The A.V. Club's Scores

For 6,386 reviews, this publication has graded:
  • 49% higher than the average critic
  • 3% same as the average critic
  • 48% lower than the average critic
On average, this publication grades 2.4 points lower than other critics. (0-100 point scale)
Average Movie review score: 60
Highest review score: 100 Barbara
Lowest review score: 0 From Justin to Kelly
Score distribution:
6386 movie reviews
    • 74 Metascore
    • 91 Critic Score
    “Art isn’t easy,” wrote Stephen Sondheim, and in Jody Lee Lipes’ bleak beauty of a documentary, the act of creation is a resolutely joyless one — a tedious grind with little lasting reward.
  1. The result is a movie that's poignant, bittersweet, and true.
  2. It isn't pretty to witness, but the pain of it smarts.
  3. Under The Skin is rich with menacing atmosphere, so much so that viewers could probably tune out the narrative and still get on the proper wavelength.
  4. How can a freethinking father mandate his ideals without violating them? Pray covers it all, and movingly so.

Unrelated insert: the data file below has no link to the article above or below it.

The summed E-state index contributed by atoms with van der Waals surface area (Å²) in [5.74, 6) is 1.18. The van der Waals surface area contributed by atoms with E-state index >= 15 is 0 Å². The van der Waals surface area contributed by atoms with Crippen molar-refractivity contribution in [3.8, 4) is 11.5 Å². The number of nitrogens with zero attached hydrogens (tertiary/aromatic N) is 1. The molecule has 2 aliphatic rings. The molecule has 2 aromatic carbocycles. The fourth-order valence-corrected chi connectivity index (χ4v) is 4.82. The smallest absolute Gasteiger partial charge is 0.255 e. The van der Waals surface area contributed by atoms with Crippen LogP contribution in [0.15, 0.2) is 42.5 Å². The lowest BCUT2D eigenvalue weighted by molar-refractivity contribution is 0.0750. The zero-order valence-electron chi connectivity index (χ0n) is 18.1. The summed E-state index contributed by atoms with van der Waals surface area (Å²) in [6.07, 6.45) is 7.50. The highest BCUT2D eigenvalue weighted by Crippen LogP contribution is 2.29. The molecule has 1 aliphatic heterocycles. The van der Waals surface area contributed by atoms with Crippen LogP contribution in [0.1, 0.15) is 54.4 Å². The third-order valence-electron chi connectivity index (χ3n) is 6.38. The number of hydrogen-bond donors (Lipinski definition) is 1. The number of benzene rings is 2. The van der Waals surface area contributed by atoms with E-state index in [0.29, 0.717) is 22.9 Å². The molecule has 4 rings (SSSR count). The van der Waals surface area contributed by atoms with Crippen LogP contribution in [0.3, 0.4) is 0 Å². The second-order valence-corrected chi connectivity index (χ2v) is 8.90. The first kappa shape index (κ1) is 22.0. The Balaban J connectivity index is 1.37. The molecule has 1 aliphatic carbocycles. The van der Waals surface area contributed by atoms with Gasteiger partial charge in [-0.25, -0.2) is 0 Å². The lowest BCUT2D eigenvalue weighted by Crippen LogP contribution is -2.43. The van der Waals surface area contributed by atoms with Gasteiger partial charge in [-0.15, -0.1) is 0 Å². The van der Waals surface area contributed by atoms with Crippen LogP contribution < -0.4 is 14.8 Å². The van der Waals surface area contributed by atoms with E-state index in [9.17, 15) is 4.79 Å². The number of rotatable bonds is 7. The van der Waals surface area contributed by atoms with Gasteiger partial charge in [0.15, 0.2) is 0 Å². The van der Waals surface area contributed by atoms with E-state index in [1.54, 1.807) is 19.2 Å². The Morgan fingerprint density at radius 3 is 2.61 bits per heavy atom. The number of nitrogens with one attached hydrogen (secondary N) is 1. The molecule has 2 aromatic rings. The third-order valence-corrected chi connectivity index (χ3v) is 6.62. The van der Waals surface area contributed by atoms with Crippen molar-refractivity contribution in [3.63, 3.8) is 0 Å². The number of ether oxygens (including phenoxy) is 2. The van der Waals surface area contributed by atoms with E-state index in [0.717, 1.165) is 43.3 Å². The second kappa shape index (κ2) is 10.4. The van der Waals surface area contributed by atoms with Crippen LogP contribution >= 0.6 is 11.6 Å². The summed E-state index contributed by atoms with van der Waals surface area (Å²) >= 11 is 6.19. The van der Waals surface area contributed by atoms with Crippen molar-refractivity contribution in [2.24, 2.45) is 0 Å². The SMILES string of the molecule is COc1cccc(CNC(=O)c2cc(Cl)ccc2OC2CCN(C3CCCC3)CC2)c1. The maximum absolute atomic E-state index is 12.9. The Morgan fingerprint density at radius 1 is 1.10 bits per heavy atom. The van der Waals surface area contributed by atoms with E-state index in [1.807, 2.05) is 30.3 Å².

5. Like its narrative, this gripping film rarely veers in the expected directions — and is never easy to pin down.
  6. Though its procedural goes a little soft in the middle, Gone Baby Gone quietly accumulates in power, leading to one of the more subtly devastating final shots in recent memory.
    • 64 Metascore
    • 91 Critic Score
    Where George Roy Hill's "Slap Shot," the former reigning champ of the narrow hockey-film canon, descends into anticlimactic late-game zaniness, Goon fully commits to its theme of violence for violence's sake. It's "Paper Lion" by way of Sam Peckinpah.
  7. In Chéreau's hands, Gabrielle has an operatic quality that throws the repressive environment into sharp relief; the film works like a pressure cooker, seething with bottled passions that intermittently burst through with startling cruelty and violence.
    • 71 Metascore
    • 91 Critic Score